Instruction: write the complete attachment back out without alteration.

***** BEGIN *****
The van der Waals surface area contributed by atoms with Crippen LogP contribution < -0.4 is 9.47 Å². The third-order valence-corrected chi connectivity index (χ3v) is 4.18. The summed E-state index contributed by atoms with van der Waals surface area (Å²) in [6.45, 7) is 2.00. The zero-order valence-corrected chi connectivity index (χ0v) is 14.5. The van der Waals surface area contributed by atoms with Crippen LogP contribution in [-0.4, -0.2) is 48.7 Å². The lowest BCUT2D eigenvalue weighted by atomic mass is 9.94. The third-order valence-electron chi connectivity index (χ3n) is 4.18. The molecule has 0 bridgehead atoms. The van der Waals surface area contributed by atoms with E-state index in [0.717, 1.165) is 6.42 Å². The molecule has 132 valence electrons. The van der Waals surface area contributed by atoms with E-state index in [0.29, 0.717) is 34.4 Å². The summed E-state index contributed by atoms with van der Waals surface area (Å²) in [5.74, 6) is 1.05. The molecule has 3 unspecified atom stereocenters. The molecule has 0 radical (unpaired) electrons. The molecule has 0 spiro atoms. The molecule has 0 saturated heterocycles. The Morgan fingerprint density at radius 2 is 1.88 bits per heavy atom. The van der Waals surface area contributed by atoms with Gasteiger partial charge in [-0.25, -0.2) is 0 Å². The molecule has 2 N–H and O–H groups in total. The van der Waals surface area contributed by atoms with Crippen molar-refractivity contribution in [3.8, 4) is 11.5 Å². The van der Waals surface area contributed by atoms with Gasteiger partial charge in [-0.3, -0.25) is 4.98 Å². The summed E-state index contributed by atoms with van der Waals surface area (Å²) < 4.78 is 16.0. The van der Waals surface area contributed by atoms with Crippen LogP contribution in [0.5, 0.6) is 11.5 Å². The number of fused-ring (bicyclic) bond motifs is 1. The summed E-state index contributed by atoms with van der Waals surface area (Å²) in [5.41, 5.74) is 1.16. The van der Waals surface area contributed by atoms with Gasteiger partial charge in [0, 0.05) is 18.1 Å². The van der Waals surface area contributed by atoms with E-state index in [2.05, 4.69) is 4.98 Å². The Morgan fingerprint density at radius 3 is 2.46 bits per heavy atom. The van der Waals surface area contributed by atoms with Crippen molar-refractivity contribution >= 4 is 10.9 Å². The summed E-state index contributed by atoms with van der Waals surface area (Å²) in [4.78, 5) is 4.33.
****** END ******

The van der Waals surface area contributed by atoms with Crippen LogP contribution < -0.4 is 9.47 Å². The third-order valence-corrected chi connectivity index (χ3v) is 4.18. The summed E-state index contributed by atoms with van der Waals surface area (Å²) in [6.45, 7) is 2.00. The zero-order valence-corrected chi connectivity index (χ0v) is 14.5. The van der Waals surface area contributed by atoms with Crippen LogP contribution in [-0.4, -0.2) is 48.7 Å². The lowest BCUT2D eigenvalue weighted by atomic mass is 9.94. The third-order valence-electron chi connectivity index (χ3n) is 4.18. The molecule has 0 bridgehead atoms. The van der Waals surface area contributed by atoms with E-state index in [0.717, 1.165) is 6.42 Å². The molecule has 132 valence electrons. The van der Waals surface area contributed by atoms with E-state index in [0.29, 0.717) is 34.4 Å². The summed E-state index contributed by atoms with van der Waals surface area (Å²) in [5.74, 6) is 1.05. The molecule has 3 unspecified atom stereocenters. The molecule has 0 radical (unpaired) electrons. The molecule has 0 spiro atoms. The molecule has 0 saturated heterocycles. The Morgan fingerprint density at radius 2 is 1.88 bits per heavy atom. The van der Waals surface area contributed by atoms with Gasteiger partial charge in [-0.25, -0.2) is 0 Å². The molecule has 2 N–H and O–H groups in total. The van der Waals surface area contributed by atoms with Crippen molar-refractivity contribution in [3.8, 4) is 11.5 Å². The van der Waals surface area contributed by atoms with Gasteiger partial charge in [-0.3, -0.25) is 4.98 Å². The summed E-state index contributed by atoms with van der Waals surface area (Å²) < 4.78 is 16.0. The van der Waals surface area contributed by atoms with Crippen LogP contribution in [0.5, 0.6) is 11.5 Å². The number of fused-ring (bicyclic) bond motifs is 1. The summed E-state index contributed by atoms with van der Waals surface area (Å²) in [5.41, 5.74) is 1.16. The van der Waals surface area contributed by atoms with Gasteiger partial charge in [0, 0.05) is 18.1 Å². The van der Waals surface area contributed by atoms with E-state index in [2.05, 4.69) is 4.98 Å². The Morgan fingerprint density at radius 3 is 2.46 bits per heavy atom. The van der Waals surface area contributed by atoms with Crippen molar-refractivity contribution >= 4 is 10.9 Å². The summed E-state index contributed by atoms with van der Waals surface area (Å²) in [4.78, 5) is 4.33.